With the Bush-era No Child Left Behind Act of 2001, schools suddenly became more accountable for the failures of students. Thus, in order to continue receiving government funding, it became more necessary to explain them as something other than an institutional failure.

While parents of an earlier era may have looked at the autism diagnosis as a setback—consigning their kids to remedial-education classes and the dreaded short bus—it quickly became a palatable way to excuse any sort of student underperformance or behavioral concern.

And for ultra-engaged helicopter parents, it was only right that their child be given every available advantage to succeed in life, including designating them as “disabled” to receive a so-called 504 plan.

The burden (and blame) then shifts to the teacher who fails (or refuses) to let an unmotivated or otherwise unprepared student be spoon-fed the expected results.


In the two decades since the uptick in autism cases was first noted, the excuses have continued to snowball.

Thus, we now find ourselves in a pharmaceutical culture on steroids—and Ritalin, Prozac, Paxil and every other “performance-enhancing” crutch of a drug.

Full-grown adults now take to Reddit and TikTok to recount their harrowing journey as autism survivors and wear their infirmities as a badge of pride.

Terms like “autism masking,” “autism assimilation” and “autism burnout” offer easy cover for why they are perfectly capable of functioning in society when they so choose.

Of course, those afflicted also are demanding accommodations from their workplaces—and even from their social relationships.

Appropriately enough, left-wing researchers are now hard at work trying to link autism and transgenderism; and, indeed, they have found a correlation—but with no explanation why.

“The link between autism and gender dysphoria, and queerness as a whole, is well-established,” wrote “Transgender and gender-diverse adults are more likely to be diagnosed with autism spectrum disorder.”

In both cases, it may boil down to the extrinsic influence of our society, and a need for otherwise unproductive people to feel validated:

Is there an actual uptick in the number of afflicted people due to the broader acceptance and media representation opening closet doors everywhere? Or is the contrived push to force transgenderism and autism into the mainstream actually indoctrinating those who otherwise would identify as “normal,” by telling them there is something special and unique about divergency, be it sexual deviancy or neurodiversity?


There is an inherent harm in allowing those who are not really afflicted with a serious condition to believe that they are—or in broadening the definition to include a larger swath of the population for the sake of political correctness.

There are, to be sure, low-functioning autistic individuals who clearly need extra compassion and support, etc., etc. And there are people who clearly suffer from gender dysphoria and should be given every available option to treat this disorder.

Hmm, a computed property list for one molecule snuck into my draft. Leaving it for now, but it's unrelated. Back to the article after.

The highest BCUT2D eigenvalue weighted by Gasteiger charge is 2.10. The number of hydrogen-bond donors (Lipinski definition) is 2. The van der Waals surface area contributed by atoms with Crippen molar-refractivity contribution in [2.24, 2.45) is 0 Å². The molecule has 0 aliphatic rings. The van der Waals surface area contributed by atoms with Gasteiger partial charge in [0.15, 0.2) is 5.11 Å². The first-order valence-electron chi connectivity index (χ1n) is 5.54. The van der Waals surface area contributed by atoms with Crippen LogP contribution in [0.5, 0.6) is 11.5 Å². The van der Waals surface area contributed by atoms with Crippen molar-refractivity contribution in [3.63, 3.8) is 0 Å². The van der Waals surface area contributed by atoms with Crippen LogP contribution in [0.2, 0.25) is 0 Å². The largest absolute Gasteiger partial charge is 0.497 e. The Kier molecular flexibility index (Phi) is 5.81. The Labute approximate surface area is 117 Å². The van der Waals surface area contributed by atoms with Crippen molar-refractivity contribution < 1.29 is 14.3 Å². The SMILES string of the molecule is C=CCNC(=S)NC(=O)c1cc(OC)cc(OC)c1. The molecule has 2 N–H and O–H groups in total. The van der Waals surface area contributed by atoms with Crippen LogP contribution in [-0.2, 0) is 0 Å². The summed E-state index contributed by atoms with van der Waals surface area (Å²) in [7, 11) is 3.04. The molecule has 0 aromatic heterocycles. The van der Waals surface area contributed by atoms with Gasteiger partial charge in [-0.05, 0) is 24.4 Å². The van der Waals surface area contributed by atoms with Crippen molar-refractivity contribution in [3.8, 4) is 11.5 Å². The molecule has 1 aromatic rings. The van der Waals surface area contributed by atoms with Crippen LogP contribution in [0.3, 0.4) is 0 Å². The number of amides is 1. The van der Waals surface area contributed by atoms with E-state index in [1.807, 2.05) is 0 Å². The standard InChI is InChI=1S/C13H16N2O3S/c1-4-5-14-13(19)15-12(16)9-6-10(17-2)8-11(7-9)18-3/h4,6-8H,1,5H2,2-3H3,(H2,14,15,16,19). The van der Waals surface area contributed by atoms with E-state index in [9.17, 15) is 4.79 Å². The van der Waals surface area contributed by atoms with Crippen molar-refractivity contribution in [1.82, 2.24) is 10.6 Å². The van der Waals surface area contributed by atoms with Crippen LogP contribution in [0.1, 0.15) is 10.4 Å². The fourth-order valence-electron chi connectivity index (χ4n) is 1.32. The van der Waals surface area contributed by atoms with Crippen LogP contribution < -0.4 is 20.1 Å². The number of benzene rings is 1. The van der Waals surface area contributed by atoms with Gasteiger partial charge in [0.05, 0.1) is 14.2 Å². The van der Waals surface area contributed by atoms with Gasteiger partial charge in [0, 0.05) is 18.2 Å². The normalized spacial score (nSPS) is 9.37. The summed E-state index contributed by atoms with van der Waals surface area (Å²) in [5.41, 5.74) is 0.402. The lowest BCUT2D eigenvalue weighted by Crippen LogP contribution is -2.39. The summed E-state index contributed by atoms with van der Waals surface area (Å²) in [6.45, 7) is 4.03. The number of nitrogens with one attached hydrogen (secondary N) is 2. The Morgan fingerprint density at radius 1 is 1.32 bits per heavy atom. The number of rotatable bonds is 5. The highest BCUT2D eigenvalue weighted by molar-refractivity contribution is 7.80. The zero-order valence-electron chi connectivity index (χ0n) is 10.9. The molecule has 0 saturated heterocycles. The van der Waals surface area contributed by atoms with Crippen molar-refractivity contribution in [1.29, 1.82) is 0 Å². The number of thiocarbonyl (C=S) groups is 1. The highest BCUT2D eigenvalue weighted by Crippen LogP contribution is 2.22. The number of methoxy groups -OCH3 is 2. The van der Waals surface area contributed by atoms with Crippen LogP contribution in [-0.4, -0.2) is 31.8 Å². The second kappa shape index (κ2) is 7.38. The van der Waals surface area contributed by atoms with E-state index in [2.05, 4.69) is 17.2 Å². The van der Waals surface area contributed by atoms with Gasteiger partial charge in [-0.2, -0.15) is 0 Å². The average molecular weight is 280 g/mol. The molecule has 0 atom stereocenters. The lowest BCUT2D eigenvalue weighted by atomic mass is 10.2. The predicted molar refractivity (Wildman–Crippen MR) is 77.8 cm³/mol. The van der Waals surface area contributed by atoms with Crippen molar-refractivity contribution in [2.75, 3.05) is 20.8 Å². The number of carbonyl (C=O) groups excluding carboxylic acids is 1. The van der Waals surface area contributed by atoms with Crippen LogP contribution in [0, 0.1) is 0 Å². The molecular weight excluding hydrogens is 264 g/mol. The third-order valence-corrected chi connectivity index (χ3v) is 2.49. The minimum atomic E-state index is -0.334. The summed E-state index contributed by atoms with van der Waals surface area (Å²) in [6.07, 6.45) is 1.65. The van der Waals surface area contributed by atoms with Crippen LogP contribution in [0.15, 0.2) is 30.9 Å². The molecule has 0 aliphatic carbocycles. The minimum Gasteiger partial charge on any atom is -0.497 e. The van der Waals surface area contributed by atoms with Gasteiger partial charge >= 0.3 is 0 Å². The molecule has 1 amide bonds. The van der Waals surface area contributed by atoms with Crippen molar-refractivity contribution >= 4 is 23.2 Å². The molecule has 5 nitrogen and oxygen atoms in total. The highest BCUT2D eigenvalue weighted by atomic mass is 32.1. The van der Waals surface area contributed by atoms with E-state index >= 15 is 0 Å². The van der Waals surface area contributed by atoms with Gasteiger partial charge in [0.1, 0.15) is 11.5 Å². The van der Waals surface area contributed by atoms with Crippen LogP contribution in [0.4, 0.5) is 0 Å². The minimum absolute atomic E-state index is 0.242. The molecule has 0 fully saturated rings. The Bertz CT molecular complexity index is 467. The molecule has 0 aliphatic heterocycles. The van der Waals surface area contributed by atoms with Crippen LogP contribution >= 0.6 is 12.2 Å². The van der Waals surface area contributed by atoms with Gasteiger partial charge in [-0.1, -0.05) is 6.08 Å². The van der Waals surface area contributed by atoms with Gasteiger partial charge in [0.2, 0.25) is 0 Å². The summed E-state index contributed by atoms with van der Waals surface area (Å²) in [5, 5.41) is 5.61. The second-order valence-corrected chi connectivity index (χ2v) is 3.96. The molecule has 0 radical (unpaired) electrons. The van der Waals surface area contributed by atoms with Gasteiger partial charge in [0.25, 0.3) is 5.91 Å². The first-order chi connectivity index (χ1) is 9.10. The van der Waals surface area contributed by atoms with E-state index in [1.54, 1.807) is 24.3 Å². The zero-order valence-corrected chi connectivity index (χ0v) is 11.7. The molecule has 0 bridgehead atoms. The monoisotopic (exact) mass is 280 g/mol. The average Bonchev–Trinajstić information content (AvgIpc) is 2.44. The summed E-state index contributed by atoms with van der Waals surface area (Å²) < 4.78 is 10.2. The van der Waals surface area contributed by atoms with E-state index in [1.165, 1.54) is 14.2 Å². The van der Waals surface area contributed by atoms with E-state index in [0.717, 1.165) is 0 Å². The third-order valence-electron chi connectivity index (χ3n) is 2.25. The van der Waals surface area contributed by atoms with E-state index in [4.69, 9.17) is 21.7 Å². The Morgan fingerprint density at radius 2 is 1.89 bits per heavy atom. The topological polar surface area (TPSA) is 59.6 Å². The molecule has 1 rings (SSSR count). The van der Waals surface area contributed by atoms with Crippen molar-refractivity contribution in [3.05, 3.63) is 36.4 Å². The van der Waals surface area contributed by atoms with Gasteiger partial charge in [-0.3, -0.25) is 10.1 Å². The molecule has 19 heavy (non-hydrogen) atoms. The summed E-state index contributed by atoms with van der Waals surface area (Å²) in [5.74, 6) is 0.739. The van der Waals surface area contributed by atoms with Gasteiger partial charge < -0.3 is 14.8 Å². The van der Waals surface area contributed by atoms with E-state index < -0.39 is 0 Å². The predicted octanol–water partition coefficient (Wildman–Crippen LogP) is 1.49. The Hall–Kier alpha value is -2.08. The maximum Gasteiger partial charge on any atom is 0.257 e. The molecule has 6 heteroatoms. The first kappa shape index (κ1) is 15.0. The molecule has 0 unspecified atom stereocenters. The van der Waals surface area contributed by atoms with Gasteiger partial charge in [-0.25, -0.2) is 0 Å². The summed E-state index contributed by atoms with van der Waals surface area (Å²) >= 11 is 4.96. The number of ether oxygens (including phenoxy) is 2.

But a growing number of those who claim to be afflicted are, in fact, exploiting these disorders to advance a clear political agenda, and in the process victimizing those with whom they claim to be seeking solidarity.

As is the case with another overused “ism”—the word racism—it may simply be that the concept of autism over time ceases to have any meaning whatsoever.

And there is an even greater problem when that abuse of a false medical condition provides the cover needed to excuse socially unacceptable—and sometimes criminal—behavior.

In the wake of Monday’s shooting involving a high-functioning autistic who also happened to be transgender, it is worth asking whether our overdiagnosis culture may continue to have grim implications by failing to stigmatize and/or flag anti-social behaviors that might manifest in more violent and dangerous ways.


While transgenderism finally opened the door for your average white, middle-class, often heterosexual individual to identify as part of an oppressed and marginalized group, it takes a certain level of commitment that not everyone is willing to endure.

By contrast, neurodiversity can be readily self-diagnosed by anyone at any time.

In his screed about the Georgia transgender law, Garcia cited a “study” by the journal Autism with a population of 21 autistic adults reporting on their experiences.

“Being autistic is like everybody else has got the rulebook and you didn’t, so you can understand why gender would come into it because that was in the rulebook you do not get,” said one participant.

In a world where leftists are aggressively seeking to reframe every cultural institution and convention as part of an oppressive “construct” in order to pull a Marxist bait-and-switch on America’s democratic system, convincing an easily pliable population that breaking rules is their biological birthright may be the greatest coup of all.

Ben Sellers is the editor of Headline USA. Follow him at twitter.com/realbensellers.